Busted Halo
feature: religion & spirituality
April 16th, 2009

Death Becomes Them

Meeting the incorruptible saints whose bodies seem to defy decay

 
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incorruptibles-inside

One evening last month, while surfing YouTube, I stumbled across a five-part slideshow on the incorrupt bodies of saints. Having once been a soul mate to television’s ghoulish Wednesday Addams, I launched “Part One,” expecting to get halfway through before my maturing tastes demanded I resume searching for the clip where Triumph, the Insult Comic Dog, humiliates the geeks at the Star Wars premier.

To my surprise, the spectacle held me in thrall. In every dead face, sanctity intersected with human nature in some unique and memorable way. St. Jean-Marie Vianney’s fine features hinted at a painful sensitivity. With her mouth half open, St. Veronica Giuliani looked as though she were savoring one of her ecstatic visions. The puppy fat on the face of the child Beata Imelda Lambertini spoke of youthful good health and a life unexpectedly cut short.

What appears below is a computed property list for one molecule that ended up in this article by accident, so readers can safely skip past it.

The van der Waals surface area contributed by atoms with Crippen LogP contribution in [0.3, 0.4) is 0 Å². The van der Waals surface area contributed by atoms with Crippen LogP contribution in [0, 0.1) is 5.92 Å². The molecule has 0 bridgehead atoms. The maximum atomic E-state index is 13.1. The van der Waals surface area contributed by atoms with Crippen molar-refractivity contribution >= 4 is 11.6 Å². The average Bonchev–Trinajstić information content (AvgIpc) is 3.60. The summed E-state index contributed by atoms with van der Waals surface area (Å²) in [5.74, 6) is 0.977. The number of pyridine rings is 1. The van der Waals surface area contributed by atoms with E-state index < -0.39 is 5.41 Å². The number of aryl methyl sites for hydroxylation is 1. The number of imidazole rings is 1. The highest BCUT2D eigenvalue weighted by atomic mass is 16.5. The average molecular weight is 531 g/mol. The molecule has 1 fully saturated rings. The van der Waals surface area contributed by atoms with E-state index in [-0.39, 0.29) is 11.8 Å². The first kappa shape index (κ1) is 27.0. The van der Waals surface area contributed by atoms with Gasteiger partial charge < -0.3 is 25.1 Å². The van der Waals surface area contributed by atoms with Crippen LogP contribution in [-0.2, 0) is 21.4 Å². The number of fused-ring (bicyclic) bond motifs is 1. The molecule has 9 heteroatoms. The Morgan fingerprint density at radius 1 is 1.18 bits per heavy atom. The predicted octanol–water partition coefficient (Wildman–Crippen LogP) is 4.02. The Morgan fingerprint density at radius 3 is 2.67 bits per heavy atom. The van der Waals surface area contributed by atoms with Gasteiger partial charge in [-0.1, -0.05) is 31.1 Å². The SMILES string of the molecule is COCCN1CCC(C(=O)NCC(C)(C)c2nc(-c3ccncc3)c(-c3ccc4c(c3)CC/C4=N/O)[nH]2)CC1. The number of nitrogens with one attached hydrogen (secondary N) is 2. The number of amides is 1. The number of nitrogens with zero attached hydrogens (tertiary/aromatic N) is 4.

But some of the other holy cadavers looked distinctively, well, cadaverous. With skin the color and texture of fine leather and both nose and lips gone, St. Virginia Centurione Bracelli looked like any of the mummies I’d seen in the British Museum. Seated upright, her face and hands blackened, St. Catherine of Bologna looked as though she’d paid a terrible price for nodding off with a lighted cigarette.

How incorrupt did an Incorruptible have to be, anyway? I wondered. Physical decay had been on my brain in the weeks since my thirty-seventh birthday — weeks I’d spent playing hooky from the gym. In the softening of my deltoids, I felt the promise of my own physical decay. Any formula for eternal youth sounded good — even goodness.

The Incorruptibles